Japan is struggling to secure police officers ahead of the 2020 Tokyo Olympics and Paralympics because potential applicants are showing a preference for private-sector work as the economy picks up.
The number of police applicants in fiscal 2014 dropped by nearly half to 128,035, compared with fiscal 2003, when it hit a 20-year peak, National Police Agency officials said.
The sharp drop reflects the increased popularity of corporate work and the dwindling number of children, according to prefectural police departments.
NPA officials said people who want to work in public safety tend to apply for firefighting positions instead.
Alarmed by the situation, the NPA has, in a rare move, ordered prefectural police departments to strengthen their recruitment campaigns.
Of the 128,035 who applied to take the police recruitment exam in fiscal 2014 ended in March, only 96,802 actually took it, falling below 100,000 for the first time since fiscal 2003. Finding another job was the main reason people skipped the exam.
The number of successful applicants remained roughly unchanged at around 15,000, the agency said.
“The downtrend shows no sign of bottoming out and this is a serious matter of concern,” the NPA said in a notice to prefectural police departments last year. “It would be difficult to recruit good human resources with our conventional approach.”
In fiscal 2014, the ratio of test -takers to test-passers was 6.1 to 1 on average, compared with 12.6 to 1 in fiscal 2003.
Of the 47 prefectures, the ratio stood below 5 to 1 in 19 prefectures, with Fukui in last place with ratio of 3.1 to 1.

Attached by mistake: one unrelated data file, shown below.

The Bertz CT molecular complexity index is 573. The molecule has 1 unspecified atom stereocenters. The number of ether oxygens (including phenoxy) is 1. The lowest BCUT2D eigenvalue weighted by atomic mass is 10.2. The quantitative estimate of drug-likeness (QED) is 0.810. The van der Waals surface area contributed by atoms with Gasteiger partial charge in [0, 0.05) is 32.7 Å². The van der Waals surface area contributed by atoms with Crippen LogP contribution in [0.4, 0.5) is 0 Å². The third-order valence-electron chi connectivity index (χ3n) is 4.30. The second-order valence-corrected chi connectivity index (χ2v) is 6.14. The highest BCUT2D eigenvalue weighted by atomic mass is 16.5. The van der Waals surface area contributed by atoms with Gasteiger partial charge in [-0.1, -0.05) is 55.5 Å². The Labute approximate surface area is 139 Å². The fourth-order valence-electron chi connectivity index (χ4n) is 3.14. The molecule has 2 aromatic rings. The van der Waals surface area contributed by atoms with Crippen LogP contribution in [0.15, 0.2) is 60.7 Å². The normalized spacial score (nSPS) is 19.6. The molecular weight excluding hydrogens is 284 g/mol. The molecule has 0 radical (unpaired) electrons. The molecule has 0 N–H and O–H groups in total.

About 10,000 police officers have been retiring annually since fiscal 2006, and that pace is expected to continue until fiscal 2016.
In the meantime, Japan has raised the maximum number of officers to be hired across the country by more than 10,000 from the fiscal 2003 level to boost public security. There are plans to further increase the number of officers by around 3,000 over a three-year period starting in fiscal 2015 to deal with stalkers and other criminals, and to tighten security for the 2020 Tokyo Olympics.
Prefectural departments are taking various steps to help stem the downtrend. The Aomori Prefectural Police, for example, scrapped its height, weight and chest circumference requirements in fiscal 2015.
“We do not want people to give up (on becoming officers) just because they do not meet the standards,” said an Aomori recruitment official.
“We can comprehensively judge their adequacy through physical strength tests and interviews,” the official said, adding that the department hopes abolishing the requirements will increase applicants.
In a similar move, the prefectural forces in Toyama, Shimane and Kagawa have eased physical standards for female applicants.
To attract the interest of students baseball players, the Hyogo Prefectural Police had its baseball team play the farm squad of the Orix Buffaloes in July 2014, the first game ever between a police team and a pro team.
Although the police were crushed, the match drew attention to the issue, allowing the police force to emphasize that even after joining, police officers can continue to play baseball.